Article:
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Stan Hansen

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Stan Hansen
Hansen, c. 1985
Birth nameJohn Stanley Hansen II[1]
Born (1949-08-29) August 29, 1949 (age 74)[1]
Knox City, Texas,
Alma materWest Texas State University
Spouse(s)Yumi Hansen
Professional wrestling career
Ring name(s)Stan "The Lariat" Hansen[3][2]
Billed height6 ft 4 in (1.93 m)[3][2][4]
Billed weight321 lb (146 kg; 22.9 st)[3][4][5]
Billed fromBorger, Texas[3]
Trained byDory Funk[2]
Dory Funk Jr.[2]
Terry Funk[2]
DebutJanuary 1, 1973[2]
RetiredJanuary 28, 2001[6][7][8]

John Stanley Hansen II[1] (born August 29, 1949),[1] best known as Stan "The Lariat" Hansen, is an American retired professional wrestler.

Hansen is known for his stiff wrestling style, which he attributed to his poor eyesight,[4][9] and for his gimmick as a loud, violent cowboy who wanted to fight everybody,[6][7] which he further emphasized by appearing in interviews with a cowboy hat, leather vest and bullrope while often chewing on tobacco.[8][10] Considered one of the most successful and popular gaijin in Japanese professional wrestling history, he became more well-known and revered in Japan than in his native United States.[6][7] In Japan's AJPW promotion, he held seven different championships.[6][7] Overall he is a ten-time world champion.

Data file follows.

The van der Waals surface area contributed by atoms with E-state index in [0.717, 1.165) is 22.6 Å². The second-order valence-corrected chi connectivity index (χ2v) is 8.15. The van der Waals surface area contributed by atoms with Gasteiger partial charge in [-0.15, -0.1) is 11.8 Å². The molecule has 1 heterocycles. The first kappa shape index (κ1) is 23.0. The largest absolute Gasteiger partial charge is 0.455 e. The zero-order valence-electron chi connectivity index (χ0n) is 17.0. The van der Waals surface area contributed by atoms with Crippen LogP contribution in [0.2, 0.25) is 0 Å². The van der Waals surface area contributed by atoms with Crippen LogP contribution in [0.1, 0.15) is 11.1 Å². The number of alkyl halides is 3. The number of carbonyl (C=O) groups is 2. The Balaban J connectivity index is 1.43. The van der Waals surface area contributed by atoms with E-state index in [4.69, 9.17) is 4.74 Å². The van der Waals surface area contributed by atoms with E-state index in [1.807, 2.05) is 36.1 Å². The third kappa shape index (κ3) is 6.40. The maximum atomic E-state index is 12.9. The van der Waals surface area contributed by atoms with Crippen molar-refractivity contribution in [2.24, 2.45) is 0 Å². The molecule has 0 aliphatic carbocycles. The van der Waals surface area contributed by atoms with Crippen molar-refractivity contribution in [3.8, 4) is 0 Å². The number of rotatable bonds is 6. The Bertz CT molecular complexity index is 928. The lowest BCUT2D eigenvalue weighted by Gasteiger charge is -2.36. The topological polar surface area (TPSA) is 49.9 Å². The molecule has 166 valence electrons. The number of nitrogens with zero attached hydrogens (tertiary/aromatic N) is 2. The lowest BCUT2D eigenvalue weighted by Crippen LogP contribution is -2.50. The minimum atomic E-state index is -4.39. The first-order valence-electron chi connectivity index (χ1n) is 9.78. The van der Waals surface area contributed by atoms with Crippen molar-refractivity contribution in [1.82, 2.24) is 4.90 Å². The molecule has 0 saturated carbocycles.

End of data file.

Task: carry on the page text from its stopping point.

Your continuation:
Outside of wrestling Hansen played a small role in the movie No Holds Barred in 1989 and in 2011 he released his co-written biography, The Last Outlaw.

Football career[edit]

Hansen played college football for the West Texas State Buffaloes.[3][10]

Professional wrestling career[edit]

Early career (1973–1980)[edit]

Hansen made his professional wrestling debut in 1973, grappling part-time while trying to make it as an American football player. The following year, he tried out for the Detroit Wheels the short-lived World Football League, but did not make the team, and so began wrestling full-time.[11][12] In 1975, Hansen first teamed with future partner Frank Goodish, who later adopted the ring name Bruiser Brody, while competing in Leroy McGuirk's Tri-State territory.[13]